One of the most favorable components of the conference report is the likelihood for increased funding for harbor maintenance. The Harbor Maintenance Trust Fund (HMTF) was created by Congress in 1986 to provide funding for harbor and channel dredging. Funds generated by the Harbor Maintenance Tax (a 0.125% ad valorem tax on imports) are deposited into the HMTF. Heretofore, only half of the funds deposited into the HMTF are actually utilized for harbor and channel dredging. The rest has been repeatedly appropriated by Congress for other, unrelated expenditures.

The WRDA conference report increases each year the amount of funding generated by the Harbor Maintenance Tax for harbor maintenance activities. By the year 2025, 100% of the funds generated by the tax will be utilized for harbor maintenance and dredging. This will provide ports like the Mississippi Gulf port region (which accounts for 58% of soybean exports and 67% of corn exports) with necessary funds to ensure the shipping channel is adequately dredged. With the expansion of the Panama Canal scheduled to be completed in late 2015 to early 2016, it is imperative for U.S. port regions to be able to accommodate the larger ships that will be able to transit the larger canal. According to our research, the Panama Canal expansion will result in an additional 500,000 bushels of soybeans being loaded onto an ocean vessel. This is the equivalent of $6 million to $7 million of additional value per vessel. However, the Panama Canal expansion will be a missed opportunity for U.S. soybean shippers unless we are properly maintaining and improving our port regions. The likely additional funding from WRDA will help ensure this.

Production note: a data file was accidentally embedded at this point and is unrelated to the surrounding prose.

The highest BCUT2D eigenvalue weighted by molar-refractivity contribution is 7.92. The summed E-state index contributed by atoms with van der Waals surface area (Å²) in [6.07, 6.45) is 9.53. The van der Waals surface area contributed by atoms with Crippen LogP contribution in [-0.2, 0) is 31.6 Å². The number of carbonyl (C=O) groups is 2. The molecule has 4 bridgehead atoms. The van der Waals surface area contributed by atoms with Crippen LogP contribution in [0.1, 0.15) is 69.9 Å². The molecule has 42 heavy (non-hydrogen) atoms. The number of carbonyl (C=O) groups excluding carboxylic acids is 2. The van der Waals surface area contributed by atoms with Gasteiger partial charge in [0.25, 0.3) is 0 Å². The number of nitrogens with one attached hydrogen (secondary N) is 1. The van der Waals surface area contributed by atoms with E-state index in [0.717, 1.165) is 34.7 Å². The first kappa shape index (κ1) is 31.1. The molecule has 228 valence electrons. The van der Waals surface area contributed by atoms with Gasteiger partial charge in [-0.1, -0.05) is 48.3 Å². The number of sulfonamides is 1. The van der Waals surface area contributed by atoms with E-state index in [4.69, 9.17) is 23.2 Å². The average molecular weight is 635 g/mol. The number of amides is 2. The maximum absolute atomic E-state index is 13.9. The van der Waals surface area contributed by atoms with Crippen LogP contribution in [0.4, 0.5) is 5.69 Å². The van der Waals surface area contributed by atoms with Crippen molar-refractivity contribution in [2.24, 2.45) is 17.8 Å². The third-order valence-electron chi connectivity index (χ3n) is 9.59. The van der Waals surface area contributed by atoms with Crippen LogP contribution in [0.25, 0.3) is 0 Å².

The WRDA conference report will direct the federal government to assume more responsibility for the over-budget Olmsted Lock and Dam project. The Olmsted Lock and Dam project (located on the Ohio River near the confluence with the Mississippi River) had an original cost estimate of $775 million. The most recent cost estimate is $3.1 billion - a 400% cost overrun.